Much of the country was thrown into sporadic darkness over the weekend, as power utility Eskom announced that it has been forced to implement the dreaded loadshedding schedule – resulting in suburbs being cut off from power for long hours at a time.

The reason for the power outs, says Eskom,  is the collapse of the Majuba power station’s central coal storage silo. With the station offline for the foreseeable future, the country is at an electricity deficit of 1 800MW. Peak demand in South Africa is just under 36 931MW.

The collapsed silo housed about 10 000 tons of coal “impacting coal supplies to all six units at the power station resulting in the power station operating at reduced capacity of 1 300M,” Eskom explained.

While loadshedding was fully implemented for the whole of Sunday, the electricity provider warned that Wednesday and Thursday are the days most at risk for further shedding.

“If the capacity stays at the same level, we would have similar system status. With the extensive usage of the water resources it would mean by Wednesday we start to be constrained with water. If the capacity is still at the same level we would need to consider Stage 1 loadshedding possibly on Thursday (whole day) or as early as Wednesday evening (4 – 6 hours),” Eskom said in a media statement.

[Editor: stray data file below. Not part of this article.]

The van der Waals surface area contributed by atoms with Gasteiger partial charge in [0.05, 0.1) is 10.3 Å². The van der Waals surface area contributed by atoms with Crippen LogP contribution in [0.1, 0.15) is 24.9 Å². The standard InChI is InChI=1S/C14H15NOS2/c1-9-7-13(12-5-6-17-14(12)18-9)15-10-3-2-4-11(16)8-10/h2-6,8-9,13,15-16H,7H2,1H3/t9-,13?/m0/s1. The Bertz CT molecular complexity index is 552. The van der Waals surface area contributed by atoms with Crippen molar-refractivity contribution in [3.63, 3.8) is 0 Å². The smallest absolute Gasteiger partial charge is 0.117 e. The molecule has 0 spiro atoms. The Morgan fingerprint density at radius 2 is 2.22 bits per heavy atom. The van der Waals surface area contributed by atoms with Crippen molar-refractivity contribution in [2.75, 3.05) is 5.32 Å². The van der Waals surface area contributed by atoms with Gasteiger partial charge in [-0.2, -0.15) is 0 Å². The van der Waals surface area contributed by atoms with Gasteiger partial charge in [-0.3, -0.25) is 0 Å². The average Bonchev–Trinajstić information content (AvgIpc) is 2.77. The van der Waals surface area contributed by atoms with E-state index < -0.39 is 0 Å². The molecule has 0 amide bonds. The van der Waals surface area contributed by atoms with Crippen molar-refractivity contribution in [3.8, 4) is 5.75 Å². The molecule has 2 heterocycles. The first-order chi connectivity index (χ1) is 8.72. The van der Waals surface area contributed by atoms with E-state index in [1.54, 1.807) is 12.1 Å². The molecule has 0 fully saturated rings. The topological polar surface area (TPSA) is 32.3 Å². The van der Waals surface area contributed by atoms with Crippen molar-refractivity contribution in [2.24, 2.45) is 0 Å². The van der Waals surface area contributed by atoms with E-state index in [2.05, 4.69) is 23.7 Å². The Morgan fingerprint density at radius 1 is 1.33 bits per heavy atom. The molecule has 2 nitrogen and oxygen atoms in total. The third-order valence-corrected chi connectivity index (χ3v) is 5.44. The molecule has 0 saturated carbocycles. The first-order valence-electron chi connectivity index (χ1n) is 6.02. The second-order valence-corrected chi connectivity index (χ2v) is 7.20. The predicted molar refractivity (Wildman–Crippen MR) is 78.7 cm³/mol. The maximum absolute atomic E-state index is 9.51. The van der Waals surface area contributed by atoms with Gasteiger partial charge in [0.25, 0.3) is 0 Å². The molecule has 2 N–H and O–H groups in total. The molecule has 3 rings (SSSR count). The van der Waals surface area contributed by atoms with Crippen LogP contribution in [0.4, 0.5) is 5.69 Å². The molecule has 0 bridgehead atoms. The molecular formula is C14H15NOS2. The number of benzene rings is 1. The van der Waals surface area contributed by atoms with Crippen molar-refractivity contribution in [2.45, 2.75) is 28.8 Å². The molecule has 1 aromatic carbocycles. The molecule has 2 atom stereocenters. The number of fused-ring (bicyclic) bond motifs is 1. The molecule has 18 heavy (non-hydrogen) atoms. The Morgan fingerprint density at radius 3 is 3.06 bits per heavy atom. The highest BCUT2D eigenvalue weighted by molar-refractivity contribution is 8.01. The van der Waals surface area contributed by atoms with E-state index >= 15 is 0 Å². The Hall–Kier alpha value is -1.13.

Eskom urged power users to work sparingly with available capacity, and to turn off all unnecessary appliance.

“Customers are urged to switch off pool pumps, turn air-conditioning to 23⁰C and to switch off geysers and unnecessary lights to limit the impact of the load shedding. Eskom customers can contact our customer call centre on 0860 037 566. Municipal customers need to contact their own municipalities for their schedules.

Charlie started his professional life as a motoring journalist for a community newspaper in Mpumalanga, Charlie explored different journalistic angles since his entry into the fast-paced world of publishing in 2006. While fostering a passion for the arts, Charlie developed a love for technology – both which allowed him to serve as Entertainment and Technology Editor for an online publication. Charlie has since been heavily involved in consumer technology for various websites and publications. He thoroughly enjoys World War II films and cerebral documentaries; aviation; photography and indie music. Oh yes, and he also has a rather strange obsession with collecting coffee mugs from his travels.